Solutions for Gaining Production Efficiency in Pipe Welding
March 17, 2015
Evolving technologies provide opportunities to increase productivity and maximize efficiency in pipe welding operations. These solutions include more productive advanced welding processes, filler metals formulated to better meet specific needs and welding equipment designed for ease of use and improved productivity.
Finding ways to increase productivity, maximize efficiency and reduce costs can help pipe welding operations improve project timelines and be more competitive. This is especially important as the industry faces an ongoing welding operator shortage, which can make it difficult to find qualified workers.
Evolving technologies provide opportunities to increase productivity and maximize efficiency in pipe welding operations — both in the field and in the shop. These solutions include more productive advanced welding processes, filler metals formulated to better meet specific needs and welding equipment designed for ease of use and improved productivity.
As welding technology evolves, pipe welding operations can take advantage of these advancements to complete projects faster and do more with the resources they have, resulting in improved productivity and reduced operating costs.
There are welding technologies on the market that can help improve productivity, quality and safety, all while offering simple setup and ease of use for operators. Implementing easy-to-use technologies that improve productivity can help an operation reduce costs, since labor is one of the largest costs associated with producing a weld — nearly 80 percent of a field welding project is labor, for example. These technologies can also make it easier to train qualified welding operators.
Innovations such as advanced remote control capabilities and point-of-use welding controls can reduce the need to travel to and from the power source. This optimizes arc-on time at the weld joint, reduces setup time and simplifies process changeover, which in turn helps improve overall weld quality and productivity.
The Miller PipeWorx FieldPro™ system offers these advanced capabilities and technologies without the need for special control cables, instead using the standard weld cable. This eliminates the hassle and expense of special control cables and reduces clutter. The system offers a remote that basically allows welding operators to take the capabilities from the front panel of the power supply right to the area where they are welding. This makes process changeover easier, which eliminates the need to “get by” with less than optimal settings and helps reduce weld defects and associated rework.
Software in this advanced system also allows the creation of welding programs in all welding processes that are specifically designed for welding pipe.
Technologies are also available designed specifically for the shop environment, offering productivity, quality and safety benefits for pipe welding operations in the shop. Rolling induction heating, available for preheating rolled pipe in a shop environment, leverages the benefits of rolled pipe welding while also addressing some of the concerns associated with other heating methods. Induction heating can bring the part to temperature quickly and hold the machine at a steady output, making it a good option for getting consistent temperature levels.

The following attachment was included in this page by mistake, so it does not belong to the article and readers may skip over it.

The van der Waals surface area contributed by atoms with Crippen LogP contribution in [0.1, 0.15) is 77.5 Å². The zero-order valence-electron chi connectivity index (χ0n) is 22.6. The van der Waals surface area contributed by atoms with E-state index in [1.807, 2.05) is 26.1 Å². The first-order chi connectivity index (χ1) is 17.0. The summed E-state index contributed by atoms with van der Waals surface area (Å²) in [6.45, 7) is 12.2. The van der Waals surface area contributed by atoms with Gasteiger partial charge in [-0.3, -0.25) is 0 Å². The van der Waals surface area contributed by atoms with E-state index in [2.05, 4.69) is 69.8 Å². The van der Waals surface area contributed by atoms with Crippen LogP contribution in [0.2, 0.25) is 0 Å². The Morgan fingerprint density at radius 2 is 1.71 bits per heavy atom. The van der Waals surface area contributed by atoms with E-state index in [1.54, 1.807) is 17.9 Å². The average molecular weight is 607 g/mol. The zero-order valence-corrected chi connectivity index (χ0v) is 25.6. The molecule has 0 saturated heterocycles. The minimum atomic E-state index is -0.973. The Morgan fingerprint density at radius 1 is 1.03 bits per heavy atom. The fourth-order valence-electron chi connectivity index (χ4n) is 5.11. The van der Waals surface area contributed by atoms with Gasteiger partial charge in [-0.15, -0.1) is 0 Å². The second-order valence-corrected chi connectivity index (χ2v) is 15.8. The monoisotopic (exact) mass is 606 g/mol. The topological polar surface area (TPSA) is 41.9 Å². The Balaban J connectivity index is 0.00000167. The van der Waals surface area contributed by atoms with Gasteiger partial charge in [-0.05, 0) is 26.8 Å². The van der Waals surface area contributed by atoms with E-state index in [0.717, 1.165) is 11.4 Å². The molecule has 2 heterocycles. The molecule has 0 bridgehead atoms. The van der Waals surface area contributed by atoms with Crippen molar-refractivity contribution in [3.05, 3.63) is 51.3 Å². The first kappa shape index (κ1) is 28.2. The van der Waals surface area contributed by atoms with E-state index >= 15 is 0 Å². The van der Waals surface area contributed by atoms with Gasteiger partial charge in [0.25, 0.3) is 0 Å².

Optimizing the process
Many factors come into play when choosing the appropriate welding process: the application, position of the weld, material type, welding procedure and possible job or contract requirements. With all the welding processes, selecting the right consumables and equipment can help optimize the arc for the best results.
While TIG and Stick welding are familiar processes in the field that offer benefits for that environment, wire welding processes are another option that offer significant productivity benefits.
Switching to advanced welding processes, such as Pulsed MIG or modified short-circuit MIG, is another way pipe welding operations in the field (and in the shop) can improve productivity. These processes offer a more forgiving weld to help reduce weld failures, and they can reduce the necessary training time and make it easier for a welding operator to complete an X-ray quality weld on the root pass.
Productivity gains can result from using a modified short-circuit MIG process for the root pass in pipe welding due to the potential to eliminate the need for a hot pass. This advanced process (one example is RMD®, or Regulated Metal Deposition, from Miller) provides the ability to create a thicker root pass of 3/16 inch or greater — enough to support the heat input of Pulsed MIG or Flux-Cored welding for the fill pass.
The faster travel speeds and higher deposition rates offered by advanced welding processes allow welding operators to complete code-quality welds in less time. A 24-inch Schedule 160 pipe that might take two days to Stick weld with two operators can be completed in nine hours or less with one welding operator using advanced welding processes, for example.
These advanced welding processes are available in systems with remote control technologies, so welding operators can maximize productivity with the faster advanced processes while also taking advantage of the ability to change processes and parameters at the weld joint with the push of a button.
Addressing the challenges
Focusing on equipment, process and consumables solutions that offer ease of use, enhanced productivity and improved performance can help address the labor and timeline challenges facing many pipe welding operations today.
Adapting to new technologies and processes can separate the profitable from the unprofitable. These advancements help companies address critical industry challenges such as the shortage of skilled welders, shorter project turnaround times and the need to increase quality standards.